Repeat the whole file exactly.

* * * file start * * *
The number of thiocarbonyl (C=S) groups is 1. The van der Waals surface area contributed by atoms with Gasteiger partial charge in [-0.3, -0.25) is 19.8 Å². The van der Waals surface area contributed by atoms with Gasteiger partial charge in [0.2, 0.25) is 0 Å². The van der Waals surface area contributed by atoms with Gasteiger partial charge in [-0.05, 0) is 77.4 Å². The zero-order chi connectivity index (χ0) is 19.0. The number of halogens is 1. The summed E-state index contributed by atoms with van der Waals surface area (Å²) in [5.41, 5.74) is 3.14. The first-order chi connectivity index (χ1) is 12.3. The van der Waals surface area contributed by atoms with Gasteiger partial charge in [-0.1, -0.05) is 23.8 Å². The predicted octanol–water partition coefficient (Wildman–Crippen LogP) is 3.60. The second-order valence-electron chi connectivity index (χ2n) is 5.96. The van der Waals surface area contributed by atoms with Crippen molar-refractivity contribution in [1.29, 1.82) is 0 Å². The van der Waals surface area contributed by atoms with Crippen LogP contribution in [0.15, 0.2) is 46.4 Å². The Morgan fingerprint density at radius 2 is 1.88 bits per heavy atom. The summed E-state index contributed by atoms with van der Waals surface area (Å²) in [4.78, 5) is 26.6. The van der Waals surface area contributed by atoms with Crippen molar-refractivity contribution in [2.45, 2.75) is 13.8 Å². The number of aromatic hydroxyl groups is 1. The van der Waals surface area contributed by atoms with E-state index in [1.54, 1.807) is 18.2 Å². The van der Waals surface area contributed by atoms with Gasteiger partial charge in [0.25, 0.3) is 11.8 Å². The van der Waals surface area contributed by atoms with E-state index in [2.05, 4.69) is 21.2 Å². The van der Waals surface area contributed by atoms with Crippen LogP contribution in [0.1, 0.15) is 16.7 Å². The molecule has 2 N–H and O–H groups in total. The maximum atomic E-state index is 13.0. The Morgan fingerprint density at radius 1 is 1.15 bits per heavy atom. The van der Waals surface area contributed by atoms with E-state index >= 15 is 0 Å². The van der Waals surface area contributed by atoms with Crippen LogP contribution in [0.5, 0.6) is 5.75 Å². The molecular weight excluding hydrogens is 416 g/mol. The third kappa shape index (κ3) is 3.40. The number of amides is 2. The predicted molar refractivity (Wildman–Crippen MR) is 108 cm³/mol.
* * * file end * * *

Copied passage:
The number of thiocarbonyl (C=S) groups is 1. The van der Waals surface area contributed by atoms with Gasteiger partial charge in [-0.3, -0.25) is 19.8 Å². The van der Waals surface area contributed by atoms with Gasteiger partial charge in [0.2, 0.25) is 0 Å². The van der Waals surface area contributed by atoms with Gasteiger partial charge in [-0.05, 0) is 77.4 Å². The zero-order chi connectivity index (χ0) is 19.0. The number of halogens is 1. The summed E-state index contributed by atoms with van der Waals surface area (Å²) in [5.41, 5.74) is 3.14. The first-order chi connectivity index (χ1) is 12.3. The van der Waals surface area contributed by atoms with Gasteiger partial charge in [-0.1, -0.05) is 23.8 Å². The predicted octanol–water partition coefficient (Wildman–Crippen LogP) is 3.60. The second-order valence-electron chi connectivity index (χ2n) is 5.96. The van der Waals surface area contributed by atoms with Crippen molar-refractivity contribution in [1.29, 1.82) is 0 Å². The van der Waals surface area contributed by atoms with Crippen LogP contribution in [0.15, 0.2) is 46.4 Å². The Morgan fingerprint density at radius 2 is 1.88 bits per heavy atom. The summed E-state index contributed by atoms with van der Waals surface area (Å²) in [4.78, 5) is 26.6. The van der Waals surface area contributed by atoms with Crippen molar-refractivity contribution in [2.45, 2.75) is 13.8 Å². The number of aromatic hydroxyl groups is 1. The van der Waals surface area contributed by atoms with E-state index in [1.54, 1.807) is 18.2 Å². The van der Waals surface area contributed by atoms with Gasteiger partial charge in [0.25, 0.3) is 11.8 Å². The van der Waals surface area contributed by atoms with E-state index in [2.05, 4.69) is 21.2 Å². The van der Waals surface area contributed by atoms with Crippen LogP contribution in [0.1, 0.15) is 16.7 Å². The molecule has 2 N–H and O–H groups in total. The maximum atomic E-state index is 13.0. The Morgan fingerprint density at radius 1 is 1.15 bits per heavy atom. The van der Waals surface area contributed by atoms with E-state index >= 15 is 0 Å². The van der Waals surface area contributed by atoms with Crippen LogP contribution in [0.5, 0.6) is 5.75 Å². The molecular weight excluding hydrogens is 416 g/mol. The third kappa shape index (κ3) is 3.40. The number of amides is 2. The predicted molar refractivity (Wildman–Crippen MR) is 108 cm³/mol.